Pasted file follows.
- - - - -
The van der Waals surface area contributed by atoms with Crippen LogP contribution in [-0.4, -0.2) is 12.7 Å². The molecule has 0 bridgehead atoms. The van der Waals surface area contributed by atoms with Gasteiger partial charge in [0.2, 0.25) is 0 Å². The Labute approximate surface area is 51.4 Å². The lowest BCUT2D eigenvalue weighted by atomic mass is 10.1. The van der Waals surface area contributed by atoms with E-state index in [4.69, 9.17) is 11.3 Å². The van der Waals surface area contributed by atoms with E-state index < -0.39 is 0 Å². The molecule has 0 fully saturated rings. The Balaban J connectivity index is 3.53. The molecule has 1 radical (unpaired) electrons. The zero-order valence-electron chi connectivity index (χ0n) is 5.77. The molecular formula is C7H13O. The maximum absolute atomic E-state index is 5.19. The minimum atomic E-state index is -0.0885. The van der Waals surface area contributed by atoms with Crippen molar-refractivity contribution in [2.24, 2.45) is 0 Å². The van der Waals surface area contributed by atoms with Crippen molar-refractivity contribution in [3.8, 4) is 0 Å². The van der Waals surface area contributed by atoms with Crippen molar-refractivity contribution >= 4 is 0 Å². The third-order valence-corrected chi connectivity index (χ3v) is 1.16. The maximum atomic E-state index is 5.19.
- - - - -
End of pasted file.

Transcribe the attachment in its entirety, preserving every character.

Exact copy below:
The van der Waals surface area contributed by atoms with Crippen LogP contribution in [-0.4, -0.2) is 12.7 Å². The molecule has 0 bridgehead atoms. The van der Waals surface area contributed by atoms with Gasteiger partial charge in [0.2, 0.25) is 0 Å². The Labute approximate surface area is 51.4 Å². The lowest BCUT2D eigenvalue weighted by atomic mass is 10.1. The van der Waals surface area contributed by atoms with E-state index in [4.69, 9.17) is 11.3 Å². The van der Waals surface area contributed by atoms with E-state index < -0.39 is 0 Å². The molecule has 0 fully saturated rings. The Balaban J connectivity index is 3.53. The molecule has 1 radical (unpaired) electrons. The zero-order valence-electron chi connectivity index (χ0n) is 5.77. The molecular formula is C7H13O. The maximum absolute atomic E-state index is 5.19. The minimum atomic E-state index is -0.0885. The van der Waals surface area contributed by atoms with Crippen molar-refractivity contribution in [2.24, 2.45) is 0 Å². The van der Waals surface area contributed by atoms with Crippen molar-refractivity contribution in [3.8, 4) is 0 Å². The van der Waals surface area contributed by atoms with Crippen molar-refractivity contribution >= 4 is 0 Å². The third-order valence-corrected chi connectivity index (χ3v) is 1.16. The maximum atomic E-state index is 5.19.